Here’s Why Nintendo Switch Flash Carts Have Used Game Collectors Panicking
The issue with flash carts lies with both versions of the game being online at the same time. Previously, this wasn’t possible, as pirates primarily focused on developing the tech for older consoles. And if they managed to create one for the current generation, it was either unusable online or companies like Nintendo would quickly patch them. However, the MIG-Switch has bypassed these hurdles, and the used games industry could suffer the most.
The MIG-Switch is the latest, state-of-the-art flash cart for the Nintendo Switch. Unlike its predecessors, it doesn’t rely on software to function, requiring users to physically eject and reinsert it to switch between the games stored on the cartridge. Since it isn’t using software, it’s essentially invulnerable to patches from Nintendo. MIG-Switch also claims its product is entirely usable online, setting a new precedent for flash carts, video game piracy, and used games.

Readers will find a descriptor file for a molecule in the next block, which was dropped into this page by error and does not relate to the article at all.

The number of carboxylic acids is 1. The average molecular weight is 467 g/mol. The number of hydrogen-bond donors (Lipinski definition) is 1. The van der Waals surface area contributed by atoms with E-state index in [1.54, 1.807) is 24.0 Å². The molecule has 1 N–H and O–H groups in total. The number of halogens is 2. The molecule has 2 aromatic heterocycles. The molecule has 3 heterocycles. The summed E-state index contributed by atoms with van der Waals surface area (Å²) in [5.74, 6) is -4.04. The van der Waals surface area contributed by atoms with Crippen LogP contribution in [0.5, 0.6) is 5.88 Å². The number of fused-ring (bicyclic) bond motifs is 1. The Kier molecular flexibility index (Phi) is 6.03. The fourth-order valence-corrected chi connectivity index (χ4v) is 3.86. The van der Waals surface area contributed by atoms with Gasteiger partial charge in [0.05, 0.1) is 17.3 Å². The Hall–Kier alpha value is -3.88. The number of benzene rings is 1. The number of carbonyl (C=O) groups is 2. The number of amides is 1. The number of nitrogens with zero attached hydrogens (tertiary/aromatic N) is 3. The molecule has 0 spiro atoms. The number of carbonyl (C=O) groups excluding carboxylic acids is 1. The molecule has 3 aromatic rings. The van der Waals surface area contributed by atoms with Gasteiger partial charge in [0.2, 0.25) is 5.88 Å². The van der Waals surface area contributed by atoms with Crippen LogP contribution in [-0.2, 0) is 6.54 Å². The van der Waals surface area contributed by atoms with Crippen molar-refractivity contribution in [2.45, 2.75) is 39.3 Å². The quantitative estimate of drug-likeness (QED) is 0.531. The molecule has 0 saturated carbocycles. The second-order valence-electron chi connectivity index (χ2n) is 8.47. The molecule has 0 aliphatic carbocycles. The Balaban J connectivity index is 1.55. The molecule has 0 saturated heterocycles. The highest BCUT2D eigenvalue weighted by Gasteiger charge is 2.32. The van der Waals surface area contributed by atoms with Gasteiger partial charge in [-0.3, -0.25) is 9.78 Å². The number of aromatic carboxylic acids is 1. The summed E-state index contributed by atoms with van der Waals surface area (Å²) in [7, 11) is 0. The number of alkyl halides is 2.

Given that the MIG-Switch will be available to everyone once it launches, it isn’t difficult to see how this could go wrong quickly if it delivers on all its promises. Despite the company’s intentions, people will inevitably purchase the tech to copy and resell games. And once the two identical IDs appear online simultaneously, Nintendo will ban both users. The pirate, who likely has numerous Switches or accounts, won’t bat an eye, while the innocent person did nothing but try to save some money on a video game.